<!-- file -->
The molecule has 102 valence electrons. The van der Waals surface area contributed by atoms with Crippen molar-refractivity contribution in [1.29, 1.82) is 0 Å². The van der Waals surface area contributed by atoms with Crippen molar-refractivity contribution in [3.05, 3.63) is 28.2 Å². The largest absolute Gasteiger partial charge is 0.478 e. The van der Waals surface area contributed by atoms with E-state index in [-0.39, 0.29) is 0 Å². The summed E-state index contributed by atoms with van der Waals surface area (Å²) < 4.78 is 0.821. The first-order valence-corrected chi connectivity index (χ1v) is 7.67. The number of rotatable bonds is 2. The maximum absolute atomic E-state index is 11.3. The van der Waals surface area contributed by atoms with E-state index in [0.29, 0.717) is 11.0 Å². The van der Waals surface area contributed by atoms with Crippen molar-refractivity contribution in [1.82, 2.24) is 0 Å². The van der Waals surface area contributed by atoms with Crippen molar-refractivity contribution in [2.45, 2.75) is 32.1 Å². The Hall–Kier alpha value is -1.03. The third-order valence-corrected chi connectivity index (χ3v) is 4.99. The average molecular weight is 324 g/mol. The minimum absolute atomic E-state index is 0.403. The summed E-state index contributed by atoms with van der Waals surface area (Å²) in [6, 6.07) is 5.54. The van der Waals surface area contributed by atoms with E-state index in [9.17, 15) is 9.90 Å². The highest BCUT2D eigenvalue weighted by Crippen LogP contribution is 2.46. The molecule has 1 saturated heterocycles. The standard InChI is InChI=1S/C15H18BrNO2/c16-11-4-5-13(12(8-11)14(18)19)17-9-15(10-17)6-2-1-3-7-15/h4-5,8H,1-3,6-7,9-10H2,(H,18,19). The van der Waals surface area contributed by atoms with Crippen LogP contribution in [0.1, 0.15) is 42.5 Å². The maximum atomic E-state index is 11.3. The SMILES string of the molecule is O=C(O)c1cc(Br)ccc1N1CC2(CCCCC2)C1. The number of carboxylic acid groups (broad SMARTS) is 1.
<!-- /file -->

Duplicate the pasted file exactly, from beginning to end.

The molecule has 102 valence electrons. The van der Waals surface area contributed by atoms with Crippen molar-refractivity contribution in [1.29, 1.82) is 0 Å². The van der Waals surface area contributed by atoms with Crippen molar-refractivity contribution in [3.05, 3.63) is 28.2 Å². The largest absolute Gasteiger partial charge is 0.478 e. The van der Waals surface area contributed by atoms with E-state index in [-0.39, 0.29) is 0 Å². The summed E-state index contributed by atoms with van der Waals surface area (Å²) < 4.78 is 0.821. The first-order valence-corrected chi connectivity index (χ1v) is 7.67. The number of rotatable bonds is 2. The maximum absolute atomic E-state index is 11.3. The van der Waals surface area contributed by atoms with E-state index in [0.29, 0.717) is 11.0 Å². The van der Waals surface area contributed by atoms with Crippen molar-refractivity contribution in [1.82, 2.24) is 0 Å². The van der Waals surface area contributed by atoms with Crippen molar-refractivity contribution in [2.45, 2.75) is 32.1 Å². The Hall–Kier alpha value is -1.03. The third-order valence-corrected chi connectivity index (χ3v) is 4.99. The average molecular weight is 324 g/mol. The minimum absolute atomic E-state index is 0.403. The summed E-state index contributed by atoms with van der Waals surface area (Å²) in [6, 6.07) is 5.54. The van der Waals surface area contributed by atoms with E-state index in [9.17, 15) is 9.90 Å². The highest BCUT2D eigenvalue weighted by Crippen LogP contribution is 2.46. The molecule has 1 saturated heterocycles. The standard InChI is InChI=1S/C15H18BrNO2/c16-11-4-5-13(12(8-11)14(18)19)17-9-15(10-17)6-2-1-3-7-15/h4-5,8H,1-3,6-7,9-10H2,(H,18,19). The van der Waals surface area contributed by atoms with Crippen LogP contribution in [0.1, 0.15) is 42.5 Å². The maximum atomic E-state index is 11.3. The SMILES string of the molecule is O=C(O)c1cc(Br)ccc1N1CC2(CCCCC2)C1. The number of carboxylic acid groups (broad SMARTS) is 1.